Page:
Posted in clean renewable energy, decarbonization, electrify everything, energy efficiency, pipelines, water heating

Getting into hot water

As we gutted a Philadelphia row home, we also planned for it to become a frack-free house. This translates to: No gas appliances delivering fracked gas from Western Pennsylvania into our home. Everything that once used gas would be replaced with electric options.

So far, we’ve happily removed the gas oven / range and the associated gas pipes out of the kitchen. For cooking, we’ve picked out an electric stove. And already own other electric appliances to supplement this: toaster oven, microwave, induction cooktop and crockpot.

But hot water? As with most homes in our city, ours had a tank of hot water, kept piping hot using the fracked gas pipeline coming right into our basement. It didn’t make sense to have gallons of hot water waiting for us, night and day. As I explained to my nephew, it’s like having a tea kettle ready 24 hours a day, for whenever we might want our 2 cups of tea.

So we began looking at on-demand hot water systems, also known as tankless hot water systems. There are gas models available, but of course, we only considered the electric models. All tankless models are certainly more efficient since there’s no energy loss during storage, but the recurring question seemed to be…

Could the on-demand water heater keep up with our demand?

We learned that the average ground water temperature in Pennsylvania ranges between 45 and 50 degrees F. And that we like our showers at 112 degrees F in the winter, cooler in the summer. This means the water needed to be heated 67 degrees (112 – 45).

We also learned that 1 kW of electricity can raise the water temperature by 7 degrees F at a rate of 1 gallon per minute (gpm). This translates to needing 9.5 kW (67 /7) for a 1 gpm flow.

The average faucet flow is 2 gpm. The efficient shower head we’ve installed at every home we’ve been in for the past 30+ years has a flow of 1.5 gpm. We agreed that we both kept it at mid-flow, rarely at the full flow of 1.5 gpm. And so decided that our demand (in the shower stall) could be rounded down to 1 gpm.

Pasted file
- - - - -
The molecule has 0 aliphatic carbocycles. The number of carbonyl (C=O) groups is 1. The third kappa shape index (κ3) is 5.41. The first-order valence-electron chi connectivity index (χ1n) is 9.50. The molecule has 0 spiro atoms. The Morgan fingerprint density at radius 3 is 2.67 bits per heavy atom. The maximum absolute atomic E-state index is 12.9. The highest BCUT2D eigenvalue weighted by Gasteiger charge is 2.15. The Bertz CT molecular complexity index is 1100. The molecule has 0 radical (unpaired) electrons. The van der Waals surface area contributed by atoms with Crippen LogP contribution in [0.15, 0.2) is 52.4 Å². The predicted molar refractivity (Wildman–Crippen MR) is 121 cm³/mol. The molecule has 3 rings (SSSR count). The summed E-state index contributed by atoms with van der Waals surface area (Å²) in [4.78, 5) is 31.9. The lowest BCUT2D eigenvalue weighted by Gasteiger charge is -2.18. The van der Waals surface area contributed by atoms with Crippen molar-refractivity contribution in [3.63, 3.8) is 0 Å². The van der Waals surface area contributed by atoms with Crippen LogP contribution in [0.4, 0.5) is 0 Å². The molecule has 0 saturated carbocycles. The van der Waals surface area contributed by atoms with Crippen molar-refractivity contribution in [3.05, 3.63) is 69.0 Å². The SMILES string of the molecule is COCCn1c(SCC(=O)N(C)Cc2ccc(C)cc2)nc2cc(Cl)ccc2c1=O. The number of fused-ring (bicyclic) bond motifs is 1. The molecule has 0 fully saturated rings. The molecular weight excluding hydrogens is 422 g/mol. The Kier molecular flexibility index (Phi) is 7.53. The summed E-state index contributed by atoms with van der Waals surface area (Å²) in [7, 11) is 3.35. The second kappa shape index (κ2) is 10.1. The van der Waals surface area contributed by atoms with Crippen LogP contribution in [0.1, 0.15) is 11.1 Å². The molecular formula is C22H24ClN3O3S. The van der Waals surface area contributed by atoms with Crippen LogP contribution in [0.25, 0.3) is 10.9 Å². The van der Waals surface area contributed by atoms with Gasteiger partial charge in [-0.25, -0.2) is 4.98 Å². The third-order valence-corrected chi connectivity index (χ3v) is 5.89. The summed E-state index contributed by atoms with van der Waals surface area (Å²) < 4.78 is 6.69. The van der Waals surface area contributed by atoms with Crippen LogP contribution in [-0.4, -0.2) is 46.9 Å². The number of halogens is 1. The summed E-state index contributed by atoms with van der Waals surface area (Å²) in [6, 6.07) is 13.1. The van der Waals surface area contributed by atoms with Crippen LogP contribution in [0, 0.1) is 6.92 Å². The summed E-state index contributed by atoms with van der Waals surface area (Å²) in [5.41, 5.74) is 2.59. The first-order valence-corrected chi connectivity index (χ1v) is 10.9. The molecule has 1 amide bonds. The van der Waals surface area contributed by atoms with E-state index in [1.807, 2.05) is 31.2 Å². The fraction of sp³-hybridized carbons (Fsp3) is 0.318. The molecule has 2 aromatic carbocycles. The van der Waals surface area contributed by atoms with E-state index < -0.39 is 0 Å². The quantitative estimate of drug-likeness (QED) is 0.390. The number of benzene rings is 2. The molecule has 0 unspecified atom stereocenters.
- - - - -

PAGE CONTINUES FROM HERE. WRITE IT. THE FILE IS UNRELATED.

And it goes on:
The tankless system we decided on is the EcoSmart 11, suitable for 1 shower at a rate of 1.5 gpm for incoming water at 47 degrees F, ideal for our one bathroom apartment! We also agreed that we could coordinate sink and laundry use based on shower use. The shower use would take precedence.  If this proved inadequate, our alternate plan was to install a point-of-use model under the kitchen sink. The clothes washer we had selected could heat water on it’s own, if needed.

We’ve used this water heater daily for over 16 months and have no regrets. The installation is in the basement, just beneath the bathroom, about the shortest run for the hot water.

How much electricity used during a shower?

We concurred that most of our showers lasted about 10 minutes, or 0.16 hour (10/60).

Per the specs, the tankless system we decided on was rated for 54A and 220 V, or 11,880 W (54 x 220).

For the 10 minute shower, the electricity used would be 2 kWh (11,880 W x 0.16 hour / 1000), about 26 cents at our current utility rate.

The newer packaging now has a yellow EnergyGuide sticker, showing that it uses about 622 kWh annually. I’m reminded of the electric water heater at another house we lived in. It had a 40 gallon tank and used about 4700 kWh annually, over 7 times as much! Talk about an efficient way to get into hot water, with more space in the basement…


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